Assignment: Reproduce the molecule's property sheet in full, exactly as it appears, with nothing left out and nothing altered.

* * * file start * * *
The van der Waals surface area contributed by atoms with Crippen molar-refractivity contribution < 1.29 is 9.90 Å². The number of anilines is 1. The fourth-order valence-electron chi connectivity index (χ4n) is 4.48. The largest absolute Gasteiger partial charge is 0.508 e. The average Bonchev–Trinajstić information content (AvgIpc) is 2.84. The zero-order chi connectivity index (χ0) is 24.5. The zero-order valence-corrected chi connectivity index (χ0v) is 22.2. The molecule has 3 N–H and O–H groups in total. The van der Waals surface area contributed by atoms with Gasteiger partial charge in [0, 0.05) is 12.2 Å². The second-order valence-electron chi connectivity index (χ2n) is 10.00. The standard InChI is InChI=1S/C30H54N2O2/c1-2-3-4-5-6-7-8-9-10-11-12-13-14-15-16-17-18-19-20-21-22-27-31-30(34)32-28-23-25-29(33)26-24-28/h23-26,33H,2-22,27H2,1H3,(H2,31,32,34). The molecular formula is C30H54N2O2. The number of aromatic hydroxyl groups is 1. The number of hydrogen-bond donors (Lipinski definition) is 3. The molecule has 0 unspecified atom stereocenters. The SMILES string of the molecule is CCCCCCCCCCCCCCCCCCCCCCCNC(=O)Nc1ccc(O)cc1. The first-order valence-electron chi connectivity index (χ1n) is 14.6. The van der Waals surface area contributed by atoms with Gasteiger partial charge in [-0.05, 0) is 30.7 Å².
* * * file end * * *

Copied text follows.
The van der Waals surface area contributed by atoms with Crippen molar-refractivity contribution < 1.29 is 9.90 Å². The number of anilines is 1. The fourth-order valence-electron chi connectivity index (χ4n) is 4.48. The largest absolute Gasteiger partial charge is 0.508 e. The average Bonchev–Trinajstić information content (AvgIpc) is 2.84. The zero-order chi connectivity index (χ0) is 24.5. The zero-order valence-corrected chi connectivity index (χ0v) is 22.2. The molecule has 3 N–H and O–H groups in total. The van der Waals surface area contributed by atoms with Gasteiger partial charge in [0, 0.05) is 12.2 Å². The second-order valence-electron chi connectivity index (χ2n) is 10.00. The standard InChI is InChI=1S/C30H54N2O2/c1-2-3-4-5-6-7-8-9-10-11-12-13-14-15-16-17-18-19-20-21-22-27-31-30(34)32-28-23-25-29(33)26-24-28/h23-26,33H,2-22,27H2,1H3,(H2,31,32,34). The molecular formula is C30H54N2O2. The number of aromatic hydroxyl groups is 1. The number of hydrogen-bond donors (Lipinski definition) is 3. The molecule has 0 unspecified atom stereocenters. The SMILES string of the molecule is CCCCCCCCCCCCCCCCCCCCCCCNC(=O)Nc1ccc(O)cc1. The first-order valence-electron chi connectivity index (χ1n) is 14.6. The van der Waals surface area contributed by atoms with Gasteiger partial charge in [-0.05, 0) is 30.7 Å².